The Council for Development and Reconstruction (CDR) indicted that it signed contracts for an aggregate value of $10.7bn during the 1992-2011 period, that include $7.4bn, or 69.4% of the total, in completed projects and $3.3bn worth of projects still to be implemented.
The solid waste sector attracted $1.6bn of signed contracts during the covered period, followed by the electricity sector with $1.4bn, education with $1.1bn, potable water with $832.6m, post & telecommunications with $789.5m, sanitary water systems with $604m, and public health with $313.1m. Further, the CDR said that foreign funding totaled $4.5bn, with $1.2bn for electricity projects, $604m for potable water, $506m for education projects, $402.9m for sanitation projects, and $215.2m for public health.
In parallel, it pointed out that realized external financing totaled $9.4bn between 1992 and 2011, with soft loans totaling $6.6bn, or 70% of the total, and grants amounting $2.8bn or 30% of the total. It said that the Arab Fund for Economic & Social Development provided 14% of overall financing during the covered period, followed by the Facility for Euro-Mediterranean Investment and Partnership with 11%, the Kuwait Fund For Arab Economic Development and the Kuwaiti government with 11% both, Saudi Arabia and the Saudi Fund for Development together with 10%, the Islamic Development Bank with 10%, the European Union with 6%, the Italian government with 6%, the French government and the French Development Agency together with 4%, Qatar with 3%, commercial banks with 3%, and Germany and Japan with 2% each.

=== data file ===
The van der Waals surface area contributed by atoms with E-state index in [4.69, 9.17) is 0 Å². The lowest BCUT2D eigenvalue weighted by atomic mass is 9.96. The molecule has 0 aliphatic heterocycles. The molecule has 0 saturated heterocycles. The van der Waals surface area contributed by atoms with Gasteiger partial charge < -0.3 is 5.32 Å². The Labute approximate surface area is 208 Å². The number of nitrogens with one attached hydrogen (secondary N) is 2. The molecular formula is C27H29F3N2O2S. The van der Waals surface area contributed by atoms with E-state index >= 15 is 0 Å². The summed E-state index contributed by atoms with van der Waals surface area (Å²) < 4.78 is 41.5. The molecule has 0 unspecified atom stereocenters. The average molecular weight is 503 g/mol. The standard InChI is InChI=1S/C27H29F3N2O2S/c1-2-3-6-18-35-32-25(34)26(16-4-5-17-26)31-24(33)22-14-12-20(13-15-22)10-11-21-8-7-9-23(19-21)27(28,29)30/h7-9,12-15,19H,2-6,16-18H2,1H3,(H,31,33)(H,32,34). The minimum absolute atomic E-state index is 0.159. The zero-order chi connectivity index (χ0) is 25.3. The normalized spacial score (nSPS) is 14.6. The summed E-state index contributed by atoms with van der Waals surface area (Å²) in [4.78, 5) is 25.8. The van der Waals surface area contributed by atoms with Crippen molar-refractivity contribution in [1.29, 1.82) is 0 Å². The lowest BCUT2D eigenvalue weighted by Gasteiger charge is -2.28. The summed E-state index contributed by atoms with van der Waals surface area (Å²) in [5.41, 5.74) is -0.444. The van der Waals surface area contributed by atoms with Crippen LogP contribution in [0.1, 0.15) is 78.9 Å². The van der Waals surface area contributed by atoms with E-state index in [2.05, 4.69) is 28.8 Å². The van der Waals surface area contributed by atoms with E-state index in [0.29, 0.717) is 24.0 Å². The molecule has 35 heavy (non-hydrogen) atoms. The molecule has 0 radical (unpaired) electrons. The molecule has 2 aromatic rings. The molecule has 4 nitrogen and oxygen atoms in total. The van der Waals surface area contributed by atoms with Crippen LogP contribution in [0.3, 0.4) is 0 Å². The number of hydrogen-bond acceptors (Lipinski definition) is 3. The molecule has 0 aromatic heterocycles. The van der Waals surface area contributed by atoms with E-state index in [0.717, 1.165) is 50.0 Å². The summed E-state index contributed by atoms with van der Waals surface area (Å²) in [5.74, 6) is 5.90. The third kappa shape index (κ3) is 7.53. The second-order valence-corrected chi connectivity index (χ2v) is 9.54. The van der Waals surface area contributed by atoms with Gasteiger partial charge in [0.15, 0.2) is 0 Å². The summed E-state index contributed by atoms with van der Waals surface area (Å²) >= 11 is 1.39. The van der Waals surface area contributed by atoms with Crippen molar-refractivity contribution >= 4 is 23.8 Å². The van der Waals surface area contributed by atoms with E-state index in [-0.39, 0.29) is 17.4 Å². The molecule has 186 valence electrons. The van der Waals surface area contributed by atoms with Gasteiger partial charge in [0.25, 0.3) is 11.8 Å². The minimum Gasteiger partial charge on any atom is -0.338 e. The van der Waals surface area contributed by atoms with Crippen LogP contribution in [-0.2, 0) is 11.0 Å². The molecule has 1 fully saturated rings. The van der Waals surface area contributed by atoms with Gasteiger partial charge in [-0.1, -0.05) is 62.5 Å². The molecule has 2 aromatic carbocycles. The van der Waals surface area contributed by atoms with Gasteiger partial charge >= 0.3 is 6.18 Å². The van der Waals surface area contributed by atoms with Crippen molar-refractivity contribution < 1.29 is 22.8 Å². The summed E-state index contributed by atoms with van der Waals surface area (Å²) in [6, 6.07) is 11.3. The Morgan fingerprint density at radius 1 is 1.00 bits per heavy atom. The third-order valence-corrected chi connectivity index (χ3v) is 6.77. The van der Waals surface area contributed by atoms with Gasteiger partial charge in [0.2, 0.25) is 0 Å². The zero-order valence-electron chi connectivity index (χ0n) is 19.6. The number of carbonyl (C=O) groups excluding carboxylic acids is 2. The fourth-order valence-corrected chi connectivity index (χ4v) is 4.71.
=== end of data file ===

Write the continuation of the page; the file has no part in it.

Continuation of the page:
It noted that the infrastructure sector attracted 37% of total realized external financing between 1992 and 2011, followed by social sectors such as education, public health, housing compensation, youth and sports and environment with 26% of the total; productive sectors and other sectors such as agriculture, irrigation, industry, tourism with 19%; and basic services sector such as potable water, sanitation and solid waste with 18%.
Lebanon This Week – Byblos Bank Research